Richard Ieyoub Obituary, Death – Richard Ieyoub, who served as attorney general of Louisiana for three terms and ran unsuccessfully for governor and the Senate of the United States, passed away on Monday in Baton Rouge at the age of 78. Ieyoub’s nephew, Lake Charles City Councilman John Ieyoub, verified the news of his uncle’s passing to KPLC-TV. The news of Ieyoub’s passing was first reported by Governor Jon Bel Edwards. According to the story in the Advocate of Baton Rouge, Ieyoub passed away due to a ruptured aneurysm.
Edwards reminded lawmakers on Monday before beginning his statement about the State of the State that Richard was a real and kind-hearted man if they knew him. “If you knew Richard, he was a genuine and kind-hearted man,” Edwards said. Ieyoub has been serving as Louisiana’s Conservation Commissioner, the state’s most senior regulator for the oil and gas industry, for the past seven years. Edwards, a fellow Democrat, had selected Ieyoub to this position. Ieyoub also prevailed in the settlement of a lawsuit brought against Texaco for the company’s failure to pay oil royalties, which earned him a sum of $250 million.
Ieyoub served as the Calcasieu Parish District Attorney in his birthplace of Lake Charles from 1984 until 1992 before winning election to the office of attorney general in 1992 for the first of three consecutive mandates that would last until 2004. Ieyoub’s most notable victory as attorney general occurred in 1995, when he joined a lawsuit against the Liggett tobacco firm together with a number of other states over objections from the governor at the time, Mike Foster. The state of Louisiana was awarded a settlement of $4.6 billion for medical expenses it suffered as a result of litigation filed against all tobacco firms. In exchange, tobacco corporations promised to stop advertising to youngsters.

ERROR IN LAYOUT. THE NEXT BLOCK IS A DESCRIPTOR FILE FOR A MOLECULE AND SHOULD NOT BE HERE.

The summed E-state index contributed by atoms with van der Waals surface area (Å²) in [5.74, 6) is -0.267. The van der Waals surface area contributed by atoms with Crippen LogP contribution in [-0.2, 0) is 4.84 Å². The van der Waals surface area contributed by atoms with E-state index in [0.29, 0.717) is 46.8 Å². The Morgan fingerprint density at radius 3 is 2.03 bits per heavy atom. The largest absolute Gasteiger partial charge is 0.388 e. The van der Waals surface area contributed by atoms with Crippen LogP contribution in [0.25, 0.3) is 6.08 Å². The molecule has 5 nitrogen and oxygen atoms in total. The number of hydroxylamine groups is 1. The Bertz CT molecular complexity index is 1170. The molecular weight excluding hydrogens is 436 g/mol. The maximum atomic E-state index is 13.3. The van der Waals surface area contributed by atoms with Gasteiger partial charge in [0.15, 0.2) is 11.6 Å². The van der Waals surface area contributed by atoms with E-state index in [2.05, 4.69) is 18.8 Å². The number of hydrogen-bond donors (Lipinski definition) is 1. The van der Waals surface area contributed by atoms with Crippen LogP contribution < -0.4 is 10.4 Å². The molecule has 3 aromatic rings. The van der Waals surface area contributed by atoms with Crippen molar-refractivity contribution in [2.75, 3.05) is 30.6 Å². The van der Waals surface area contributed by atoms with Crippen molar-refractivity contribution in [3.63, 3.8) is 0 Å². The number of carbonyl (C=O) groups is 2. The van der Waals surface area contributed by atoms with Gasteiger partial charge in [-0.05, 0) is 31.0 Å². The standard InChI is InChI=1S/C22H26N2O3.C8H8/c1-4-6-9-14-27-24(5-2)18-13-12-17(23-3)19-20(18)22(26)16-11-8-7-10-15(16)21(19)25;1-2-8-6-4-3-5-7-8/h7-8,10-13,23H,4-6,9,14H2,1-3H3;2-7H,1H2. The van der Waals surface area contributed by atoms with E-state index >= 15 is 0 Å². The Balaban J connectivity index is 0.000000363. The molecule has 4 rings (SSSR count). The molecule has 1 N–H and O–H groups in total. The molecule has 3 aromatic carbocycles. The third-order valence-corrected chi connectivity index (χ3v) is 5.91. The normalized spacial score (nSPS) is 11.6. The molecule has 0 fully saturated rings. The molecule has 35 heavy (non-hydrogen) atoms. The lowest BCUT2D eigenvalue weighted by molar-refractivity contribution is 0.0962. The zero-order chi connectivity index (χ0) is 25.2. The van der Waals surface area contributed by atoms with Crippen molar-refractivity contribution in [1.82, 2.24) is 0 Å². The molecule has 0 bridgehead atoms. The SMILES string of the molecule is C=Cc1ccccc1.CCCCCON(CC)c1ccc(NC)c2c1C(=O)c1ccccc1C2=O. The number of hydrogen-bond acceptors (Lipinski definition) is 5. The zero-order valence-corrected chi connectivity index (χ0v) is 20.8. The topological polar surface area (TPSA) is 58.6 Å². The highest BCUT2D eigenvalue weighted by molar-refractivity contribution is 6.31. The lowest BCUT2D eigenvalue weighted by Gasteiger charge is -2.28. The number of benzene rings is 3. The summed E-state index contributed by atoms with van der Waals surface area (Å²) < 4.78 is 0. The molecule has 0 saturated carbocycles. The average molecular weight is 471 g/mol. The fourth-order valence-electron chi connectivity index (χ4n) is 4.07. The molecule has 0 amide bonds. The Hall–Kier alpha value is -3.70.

However, he was unsuccessful in his bids for higher office. Ieyoub narrowly missed out on a spot in the runoff election for the United States Senate in 1996, which was ultimately won by Mary Landrieu, after reports raised questions about his use of campaign funds to equip his residence, buy books and artwork, travel, and eat out. Ieyoub stated that all of the spending was related to campaigning, and after a two-year investigation, officials from the United States Justice Department announced that they would not bring any criminal charges in connection with the matter.
In the 2003 race for governor, which Kathleen Blanco ultimately won, Ieyoub once again came in third place and was eliminated from further contention. After his defeat in the race in 2003, he worked as a lawyer in private practise. During an interview in 2003 with the American Press of Lake Charles, Ieyoub expressed his affection for his home state by saying, “I love my state.” “I love the people of my state, and if I can make it a better place… if I can touch people’s lives and make our people safer, happier, and more productive, then my life and my mission as… a human being will have meaning and purpose.” “I love the people of my state, and if I can make it a better place… if I can touch people’s lives and make our people safer, happier, and more productive,”